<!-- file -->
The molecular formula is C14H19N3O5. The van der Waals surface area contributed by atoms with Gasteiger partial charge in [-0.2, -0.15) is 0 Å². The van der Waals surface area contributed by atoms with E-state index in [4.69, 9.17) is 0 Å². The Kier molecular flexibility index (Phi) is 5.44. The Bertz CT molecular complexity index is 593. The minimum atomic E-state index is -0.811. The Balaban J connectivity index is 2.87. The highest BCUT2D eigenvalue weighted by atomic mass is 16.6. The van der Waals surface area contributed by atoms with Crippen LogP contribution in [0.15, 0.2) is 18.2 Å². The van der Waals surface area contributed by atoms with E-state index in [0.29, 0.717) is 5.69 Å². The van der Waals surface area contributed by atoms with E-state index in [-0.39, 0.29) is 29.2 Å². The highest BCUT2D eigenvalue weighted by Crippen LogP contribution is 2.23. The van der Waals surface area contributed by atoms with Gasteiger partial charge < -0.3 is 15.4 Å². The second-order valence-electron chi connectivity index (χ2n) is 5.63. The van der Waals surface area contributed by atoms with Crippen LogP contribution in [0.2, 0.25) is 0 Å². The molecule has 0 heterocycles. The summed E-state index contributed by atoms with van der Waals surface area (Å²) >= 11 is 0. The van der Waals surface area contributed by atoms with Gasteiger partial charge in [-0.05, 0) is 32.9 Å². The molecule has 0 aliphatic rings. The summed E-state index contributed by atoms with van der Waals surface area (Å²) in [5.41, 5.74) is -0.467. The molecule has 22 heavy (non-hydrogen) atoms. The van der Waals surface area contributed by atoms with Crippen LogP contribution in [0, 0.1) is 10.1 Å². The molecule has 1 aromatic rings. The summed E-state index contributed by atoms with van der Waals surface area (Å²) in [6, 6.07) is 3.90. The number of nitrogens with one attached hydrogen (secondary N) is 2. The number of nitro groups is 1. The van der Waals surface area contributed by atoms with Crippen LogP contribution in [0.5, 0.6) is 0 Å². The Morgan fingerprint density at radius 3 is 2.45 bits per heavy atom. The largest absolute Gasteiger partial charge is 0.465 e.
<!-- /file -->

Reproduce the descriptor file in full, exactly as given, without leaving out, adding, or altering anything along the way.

The molecular formula is C14H19N3O5. The van der Waals surface area contributed by atoms with Gasteiger partial charge in [-0.2, -0.15) is 0 Å². The van der Waals surface area contributed by atoms with E-state index in [4.69, 9.17) is 0 Å². The Kier molecular flexibility index (Phi) is 5.44. The Bertz CT molecular complexity index is 593. The minimum atomic E-state index is -0.811. The Balaban J connectivity index is 2.87. The highest BCUT2D eigenvalue weighted by atomic mass is 16.6. The van der Waals surface area contributed by atoms with Crippen LogP contribution in [0.15, 0.2) is 18.2 Å². The van der Waals surface area contributed by atoms with E-state index in [0.29, 0.717) is 5.69 Å². The van der Waals surface area contributed by atoms with E-state index in [-0.39, 0.29) is 29.2 Å². The highest BCUT2D eigenvalue weighted by Crippen LogP contribution is 2.23. The van der Waals surface area contributed by atoms with Gasteiger partial charge < -0.3 is 15.4 Å². The second-order valence-electron chi connectivity index (χ2n) is 5.63. The van der Waals surface area contributed by atoms with Crippen LogP contribution in [0.2, 0.25) is 0 Å². The molecule has 0 heterocycles. The summed E-state index contributed by atoms with van der Waals surface area (Å²) >= 11 is 0. The van der Waals surface area contributed by atoms with Gasteiger partial charge in [-0.05, 0) is 32.9 Å². The molecule has 0 aliphatic rings. The summed E-state index contributed by atoms with van der Waals surface area (Å²) in [5.41, 5.74) is -0.467. The molecule has 22 heavy (non-hydrogen) atoms. The van der Waals surface area contributed by atoms with Crippen LogP contribution in [0, 0.1) is 10.1 Å². The molecule has 1 aromatic rings. The summed E-state index contributed by atoms with van der Waals surface area (Å²) in [6, 6.07) is 3.90. The number of nitrogens with one attached hydrogen (secondary N) is 2. The number of nitro groups is 1. The van der Waals surface area contributed by atoms with Crippen LogP contribution in [0.5, 0.6) is 0 Å². The Morgan fingerprint density at radius 3 is 2.45 bits per heavy atom. The largest absolute Gasteiger partial charge is 0.465 e.